Main messages

  • Acute exposure to bromochlorodifluoromethane may lead to RADS.

  • Employees should be informed about the possible toxic effects in the case of accidental release of a Freon containing fire extinguisher.

Patient A3

Patient A3 was a 39 year old steward with a medical history of allergic rhinitis; he was an ex-smoker with low cumulative smoking (less than 5 pack-years). He was the most severely exposed subject. Immediately after the incident, he experienced malaise, wheezing, and limb paraesthesia. Prednisone was prescribed for 10 days in the emergency unit, followed by complementary treatment including inhaled steroid (budesonide) and bronchodilator (terbutaline). In January 1999, baseline spirometric values were: FEV1, 90% predicted; FEV1/FVC ratio, 81%; and FEF25–75%, 105% predicted. FEV1 increased with bronchodilator (+15%). In February 1999, he presented with dyspnoea on exertion. Baseline spirometric parameters (during treatment with budesonide) were normal. Methacholine challenge test showed a 22% decrease in FEV1 with a cumulative dose of 1280 μg. Inhaled steroid (budesonide) and bronchodilator (bambuterol) treatment was maintained for at least six months and the patient was subsequently lost to follow up.

Policy implications

  • Intervention in the case of accidental release of the contents of a fire extinguisher containing bromochlorodifluoromethane should be performed with the use of an adapted individual respiratory protection device.

Incident B

Patient B1, involved in incident B occurring on 26 February 1999, was a 31 year old non-smoking air hostess, who tried to stop a passenger from manipulating a fire extinguisher, just before take-off. The passengers were not affected by the release of the contents of the extinguisher. The entire contents of the fire extinguisher were released and patient B1 reported that she was exposed for less than five minutes, as the door of the aeroplane was rapidly opened. Patient B1 had a medical history of childhood house dust mite induced asthma, but had not experienced any asthma attacks for 10 years. She experienced cough with dyspnoea, eye irritation, and dizziness, which lasted six hours after the incident. She only received salbutamol (self prescribed). The respiratory symptoms improved within 24 hours, but she experienced dyspnoea in a smoky environment at night two or three times a week. When she consulted the department of occupational medicine on April 1999, she reported dyspnoea on exertion. Chest auscultation and chest x ray examination were normal. Baseline lung function parameters were: FEV1, 95% predicted; FEV1/FVC ratio, 87%; and FEF25–75%, 77% predicted. The methacholine challenge test was positive at the dose of 640 μg with a 38% decrease in FEV1 from the baseline value. Inhaled steroid (beclomethasone) and bronchodilator (salbutamol) were prescribed. In September 1999, she no longer experienced any respiratory symptoms on effort. Baseline spirometric parameters were normal.


The four subjects were exposed under similar conditions to inhalation of bromochlorodifluoromethane. All subjects developed symptoms of respiratory irritation with dizziness, and the steward, who probably experienced the highest level of exposure, also presented neurological symptoms.

In our study, the symptoms presented by patients A1, A2, and A3 correspond to the criteria of RADS9 (table 1). All subjects presented symptoms of upper airway irritation and bronchial hyperreactivity immediately after a single exposure to a high concentration of bromochlorodifluoromethane. Halon 1211 was the only Halon in the fire extinguisher. For patient B1, bronchial hyperreactivity must be interpreted cautiously, as she had a medical history of asthma during childhood. However, this patient had not experienced an asthma attack for 10 years. As previously reported, an exacerbation of quiescent asthma can be considered to be a consequence of inhalation injury.11 It should be noted that symptoms were persistent (lasting more than two years) in at least two subjects.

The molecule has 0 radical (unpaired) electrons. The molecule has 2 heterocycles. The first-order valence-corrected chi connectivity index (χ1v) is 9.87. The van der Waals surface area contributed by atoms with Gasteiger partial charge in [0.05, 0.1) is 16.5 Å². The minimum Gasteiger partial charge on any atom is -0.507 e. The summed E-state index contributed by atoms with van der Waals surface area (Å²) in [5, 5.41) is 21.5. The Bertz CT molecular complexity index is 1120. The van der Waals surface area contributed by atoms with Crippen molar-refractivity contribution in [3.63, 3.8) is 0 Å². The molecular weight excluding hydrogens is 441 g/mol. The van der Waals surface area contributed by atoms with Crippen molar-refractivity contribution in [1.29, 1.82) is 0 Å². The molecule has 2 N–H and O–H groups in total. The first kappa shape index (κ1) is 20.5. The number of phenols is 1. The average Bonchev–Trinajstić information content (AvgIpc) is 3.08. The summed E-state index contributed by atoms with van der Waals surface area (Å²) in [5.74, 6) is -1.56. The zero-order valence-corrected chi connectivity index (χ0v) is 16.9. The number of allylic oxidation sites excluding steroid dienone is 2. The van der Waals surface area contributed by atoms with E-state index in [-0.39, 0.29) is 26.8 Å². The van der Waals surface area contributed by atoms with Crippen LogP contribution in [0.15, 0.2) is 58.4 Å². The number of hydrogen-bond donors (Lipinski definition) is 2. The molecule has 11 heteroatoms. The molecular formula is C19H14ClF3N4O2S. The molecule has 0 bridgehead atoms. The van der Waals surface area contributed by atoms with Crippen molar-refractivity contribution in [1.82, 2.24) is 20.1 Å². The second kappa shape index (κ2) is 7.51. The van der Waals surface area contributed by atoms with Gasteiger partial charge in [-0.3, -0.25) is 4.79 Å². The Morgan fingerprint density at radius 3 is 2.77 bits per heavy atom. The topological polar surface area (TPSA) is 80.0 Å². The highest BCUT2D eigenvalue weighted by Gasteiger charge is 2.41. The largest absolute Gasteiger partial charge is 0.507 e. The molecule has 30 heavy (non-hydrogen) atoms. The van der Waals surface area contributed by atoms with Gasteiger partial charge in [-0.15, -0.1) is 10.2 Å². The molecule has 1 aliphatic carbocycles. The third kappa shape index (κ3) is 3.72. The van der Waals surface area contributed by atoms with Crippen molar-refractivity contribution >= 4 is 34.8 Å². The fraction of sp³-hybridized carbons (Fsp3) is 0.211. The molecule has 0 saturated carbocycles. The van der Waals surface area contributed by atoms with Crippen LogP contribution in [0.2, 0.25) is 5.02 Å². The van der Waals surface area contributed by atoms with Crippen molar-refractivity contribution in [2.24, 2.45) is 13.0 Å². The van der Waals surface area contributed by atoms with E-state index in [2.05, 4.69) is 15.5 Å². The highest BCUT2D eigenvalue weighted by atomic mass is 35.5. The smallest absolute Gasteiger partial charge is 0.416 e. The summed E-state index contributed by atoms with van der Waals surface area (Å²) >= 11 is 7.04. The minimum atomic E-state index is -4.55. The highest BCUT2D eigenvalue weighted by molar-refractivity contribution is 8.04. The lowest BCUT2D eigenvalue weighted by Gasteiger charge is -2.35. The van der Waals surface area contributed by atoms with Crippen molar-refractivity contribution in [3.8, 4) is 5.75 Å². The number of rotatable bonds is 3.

Table 1

 Respiratory characteristics of the four patients according to Brooks and colleagues’ criteria9

Previous publications on the effects of Freons on human health have mainly concerned the neurological and cardiovascular effects; the respiratory effects of Freons have been less extensively studied.

Brooks and colleagues4 reported that inhalation of bronchodilator containing dichlorodifluoroethane as propellant induced an increase in airway resistance and hypoxaemia in several of a group of 13 subjects with mild to severe asthma.

Recently, de la Hoz7 reported a case of RADS after a 10–15 minute exposure to bromotrifluoromethane, a fluorocarbon widely used in automatic fire extinguishing systems.

Prolonged respiratory symptoms were recently reported following exposure to thermal degradation products of Freons.8 According to the authors, these subjects could have been exposed to hydrogen fluoride, hydrogen chloride, carbonyl fluoride, or chlorine. It should be emphasised that our subjects were exposed to Halon 1211 itself and not the products of thermal degradation, as exposure resulted from accidental release at room temperature.

To our knowledge, the cases presented here are the first reported cases of RADS following exposure to bromochlorodifluoromethane, mainly used in portable fire extinguishers, which probably explains why no occupational exposure limit has been defined for this agent in France. It is difficult to establish occupational exposure limits because the concentration of the compound must be sufficiently high to extinguish fire without causing any toxic effects on human health. This emphasises the need for preventive actions such as information for employees about the possible toxic effects of bromochlorodifluoromethane in the case of accidental inhalation of high levels of this agent.

Our study also indicates that bromochlorodifluoromethane must be added to the list of substances likely to cause RADS.